Fake News: Could Self-Regulation of Media Help to Protect the Public? The Experience of the Australian Press Council

    Research output: Contribution to journalArticle

    Abstract

    “Fake news” comes in two forms: false information intended to deceive, and deceitful description of genuine information when it does not accord with the views of the person calling it “fake.” Either way—the reality of false news or the strategy to throw doubt on genuine news and evidence—it threatens to undermine democratic processes, and the broader social fabric. Modern technology is making fake news much easier. People rely on sources that may have no commitment to truth, and groups of people can easily engage only with like-minded people and dismiss alternative perspectives. Yet, new technology is also offering wider and more direct connections, with the potential to better inform the public and provide avenues for people to express their views and engage in public discourse. The challenge is to find a workable ethical regime that supports the positive potential of technology while limiting the risks of negative use and impact. There is no easy answer, but some strengthening of self-regulation within the media and modification of government regulation are required. Each country will need to find the response most likely to work, but some international collaboration is also likely required.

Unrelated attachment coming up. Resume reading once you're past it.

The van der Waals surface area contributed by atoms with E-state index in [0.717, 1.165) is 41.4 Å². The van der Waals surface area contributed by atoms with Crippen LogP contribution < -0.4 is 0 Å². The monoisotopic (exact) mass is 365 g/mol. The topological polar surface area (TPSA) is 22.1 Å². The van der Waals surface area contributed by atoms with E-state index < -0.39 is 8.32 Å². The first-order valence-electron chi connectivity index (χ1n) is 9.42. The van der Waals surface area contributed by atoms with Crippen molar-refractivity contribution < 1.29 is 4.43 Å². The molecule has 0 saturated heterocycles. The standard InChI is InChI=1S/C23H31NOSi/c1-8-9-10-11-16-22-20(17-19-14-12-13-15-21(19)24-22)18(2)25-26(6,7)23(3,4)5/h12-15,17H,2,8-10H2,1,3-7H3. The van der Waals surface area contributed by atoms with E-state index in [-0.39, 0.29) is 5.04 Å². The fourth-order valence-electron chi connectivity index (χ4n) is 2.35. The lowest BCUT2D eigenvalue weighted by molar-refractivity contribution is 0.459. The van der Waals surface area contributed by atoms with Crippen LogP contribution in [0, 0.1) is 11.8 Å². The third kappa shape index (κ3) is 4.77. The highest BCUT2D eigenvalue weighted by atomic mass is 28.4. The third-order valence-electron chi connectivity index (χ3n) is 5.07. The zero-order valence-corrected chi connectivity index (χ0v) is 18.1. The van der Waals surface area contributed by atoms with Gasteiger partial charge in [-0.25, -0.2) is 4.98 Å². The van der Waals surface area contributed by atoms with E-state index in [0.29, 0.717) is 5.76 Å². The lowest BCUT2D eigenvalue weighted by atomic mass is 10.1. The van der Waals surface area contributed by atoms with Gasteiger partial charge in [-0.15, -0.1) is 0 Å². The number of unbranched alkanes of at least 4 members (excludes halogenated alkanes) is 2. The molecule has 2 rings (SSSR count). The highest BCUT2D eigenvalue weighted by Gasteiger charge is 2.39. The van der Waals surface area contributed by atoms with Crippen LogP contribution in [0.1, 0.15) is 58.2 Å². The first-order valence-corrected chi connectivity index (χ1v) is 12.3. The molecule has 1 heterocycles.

Original languageEnglish
    Pages (from-to)1-5
    JournalPublic Integrity
    Volume21
    Issue number1
    DOIs
    Publication statusPublished - 2019

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